The first CSL article in this series has introduced you to X-Ray Fluorescence, the method of exciting an element’s atoms and measuring the Characteristic X-Rays given off when the atom de-excites back to a stable state.
Any number of methods may be used to excite ordinary atoms to fluoresce in this manner. Just about any energetic charged particle will do it, as well as ionizing electromagnetic photons, such as Gamma Rays and X-Rays. The first article in this series used small radioactive beta sources to provide that excitation.
The only requirement is that the energy imparted to the target atom exceeds the binding energy of the particular electron shell involved. This binding energy is unique for each and every element and each and every electron shell within that element.
For an atom to be in a stable condition, quantum theory states that orbital electrons must exist in discrete energy levels (called shells) and that shells must be filled.
XRF involves an inner electron being first ejected from the atom by the added energy, then being replaced in it’s shell by a donor electron. When we measure the resulting XRF, what we see is the difference energy between the kinetic energy state of the donor electron, minus the binding energy of its new orbital shell. Therefore each and every element has a set of “Characteristic X-Ray” signatures for each of its electron shells.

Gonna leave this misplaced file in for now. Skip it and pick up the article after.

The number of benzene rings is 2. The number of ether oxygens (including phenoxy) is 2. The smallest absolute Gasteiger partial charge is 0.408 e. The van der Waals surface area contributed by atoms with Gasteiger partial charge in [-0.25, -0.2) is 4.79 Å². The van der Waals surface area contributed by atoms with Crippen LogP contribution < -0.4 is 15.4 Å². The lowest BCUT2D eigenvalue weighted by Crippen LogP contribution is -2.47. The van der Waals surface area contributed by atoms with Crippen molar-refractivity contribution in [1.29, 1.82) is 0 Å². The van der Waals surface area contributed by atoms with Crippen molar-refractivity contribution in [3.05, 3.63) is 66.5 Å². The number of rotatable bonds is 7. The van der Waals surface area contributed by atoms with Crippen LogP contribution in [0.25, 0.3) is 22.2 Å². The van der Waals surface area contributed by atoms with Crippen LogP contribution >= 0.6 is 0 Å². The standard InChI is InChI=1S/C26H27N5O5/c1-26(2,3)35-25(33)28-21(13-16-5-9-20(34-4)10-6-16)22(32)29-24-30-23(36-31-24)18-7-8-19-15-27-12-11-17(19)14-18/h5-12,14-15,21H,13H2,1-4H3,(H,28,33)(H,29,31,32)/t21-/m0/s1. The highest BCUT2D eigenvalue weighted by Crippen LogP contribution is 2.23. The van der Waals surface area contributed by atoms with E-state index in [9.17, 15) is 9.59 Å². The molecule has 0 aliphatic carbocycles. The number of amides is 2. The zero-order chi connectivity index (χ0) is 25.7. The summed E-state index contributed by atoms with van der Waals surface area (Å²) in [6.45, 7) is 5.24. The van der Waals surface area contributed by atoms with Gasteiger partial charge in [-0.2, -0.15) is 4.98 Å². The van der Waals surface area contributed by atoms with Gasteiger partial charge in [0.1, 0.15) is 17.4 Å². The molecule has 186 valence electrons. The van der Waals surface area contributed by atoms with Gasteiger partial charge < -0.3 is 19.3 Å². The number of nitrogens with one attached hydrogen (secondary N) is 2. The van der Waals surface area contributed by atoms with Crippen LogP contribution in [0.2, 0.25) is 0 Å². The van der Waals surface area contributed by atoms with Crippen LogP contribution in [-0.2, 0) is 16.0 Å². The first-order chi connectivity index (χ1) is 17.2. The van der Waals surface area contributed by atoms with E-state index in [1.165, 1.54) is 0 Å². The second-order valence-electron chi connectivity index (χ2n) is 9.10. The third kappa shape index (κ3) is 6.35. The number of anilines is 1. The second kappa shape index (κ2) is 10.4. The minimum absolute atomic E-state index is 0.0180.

When a pure beta source is used to excite XRF, the beta particles penetrate the target’s surface only slightly, therefore betas are used in such applications as coating thickness analysis, and surface elemental analysis.
If we were to use X-Rays, they of course penetrate deeper, causing elements beyond the surface of the target to become excited. Sometimes, if those atoms are no too deep in the target, their resulting fluorescent X-Rays will break through the surface, allowing them to be measured. A rule of thumb is, the higher the target’s Atomic Number the more self-shielding is an issue (element density also plays a part in this).
Introducing APXS, a form of XRF using alpha particles to excite the target atoms. Traditionally element analysis used heavy lab equipment, large X-Ray generators and liquid nitrogen cooled sensors. Today’s world requires portable, lightweight equipment designed to be used away from the Home Lab, out in the field. No better example of remote site operation is Mars! Mars Rover Curiosity uses XRF with excitation provided by alpha particles, a relatively new technology
Curiosity uses some pretty hefty, military grade radioactive sources, like Curium, which are undesirable and unobtainable to Citizen Scientists and school labs.
NASA REFERENCES: http://mars.jpl.nasa.gov/msl/mission/instruments/spectrometers/apxs/